Heat and cool your home without blowing your budget

A blower, sized appropriately for the room, is installed inside the house. (Photo courtesy of NW Energy Efficiency Alliance)

If baseboard heaters and window AC units are driving up household electric bills, mini-split ductless heat pumps might be a good answer.

The pumps can heat efficiently even when winter temperatures drop below freezing, and they are an economical and energy-efficient way to beat the summer heat.

Ductless heat pumps are often installed as the primary heating source, paired with a backup system that kicks in when outside temperatures are extremely cold. In regions and in the proper type of home, those who switch to this kind of system should see considerable reductions in heating costs.

Peter Niagu, an energy services advisor with Paulding Putnam Electric Cooperative in Paulding, Ohio, says members there have found that ductless systems with a backup heating system can work effectively even when the temperature is below zero.

Ductless heat pump systems could be an ideal solution in homes that don’t have a duct system, or when replacing or repairing existing ductwork would be prohibitive. Niagu also says the system is much more suited for homes with a few larger, open spaces than for those with many rooms to heat and cool.

A ductless heat pump has two main components: the outdoor compressor and the indoor air handler. Coolant and electrical lines run through a conduit from the compressor outside the home through the wall to the inside air handler(s). The pumps can be configured in different ways. A common approach is to provide heating and cooling to one large zone in the home by using a single compressor and a single air handler, but one compressor could power as many as five inside air handlers in different rooms, each with its own thermostat. A home could even have more than one outside compressor, though as more are added, obviously the price increases, and homeowners would need to evaluate the cost compared to other systems.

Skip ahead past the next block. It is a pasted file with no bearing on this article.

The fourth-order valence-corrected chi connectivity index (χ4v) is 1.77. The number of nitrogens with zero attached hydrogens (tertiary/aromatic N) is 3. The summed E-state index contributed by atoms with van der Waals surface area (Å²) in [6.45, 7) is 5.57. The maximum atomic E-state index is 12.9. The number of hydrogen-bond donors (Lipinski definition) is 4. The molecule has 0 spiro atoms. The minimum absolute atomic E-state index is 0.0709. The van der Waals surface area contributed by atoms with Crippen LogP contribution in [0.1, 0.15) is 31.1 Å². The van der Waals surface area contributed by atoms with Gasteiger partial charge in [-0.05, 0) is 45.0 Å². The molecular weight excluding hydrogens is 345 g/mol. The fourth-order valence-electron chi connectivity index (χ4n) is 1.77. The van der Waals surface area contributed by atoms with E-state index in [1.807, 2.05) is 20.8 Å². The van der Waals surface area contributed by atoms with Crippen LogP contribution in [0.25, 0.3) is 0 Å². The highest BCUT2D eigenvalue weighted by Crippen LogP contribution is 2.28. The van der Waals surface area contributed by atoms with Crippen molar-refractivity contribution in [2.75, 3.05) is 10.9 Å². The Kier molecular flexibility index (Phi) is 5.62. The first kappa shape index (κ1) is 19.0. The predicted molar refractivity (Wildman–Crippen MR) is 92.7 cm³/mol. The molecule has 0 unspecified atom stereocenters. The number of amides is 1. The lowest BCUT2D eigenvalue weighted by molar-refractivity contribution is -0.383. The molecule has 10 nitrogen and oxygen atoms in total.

Questions to consider

Ductless heat pumps are often a great solution, but it’s wise to consider these questions:

  • What are the other investments you could make to reduce your energy costs or improve comfort? Is the ductless heat pump the best option? A thorough energy audit of your home will help answer these questions.
  • Are rebates offered by your electric co-op?
  • What is the best size and efficiency level for a ductless heat pump in your situation?
  • Are there contractors in your area with experience installing ductless heat pumps?

Contact your local electric co-op for a list of recommended contractors, and visit www.energystar.gov for tips on
hiring contractors.

Pat Keegan writes for Collaborative Efficiency, an energy communications company.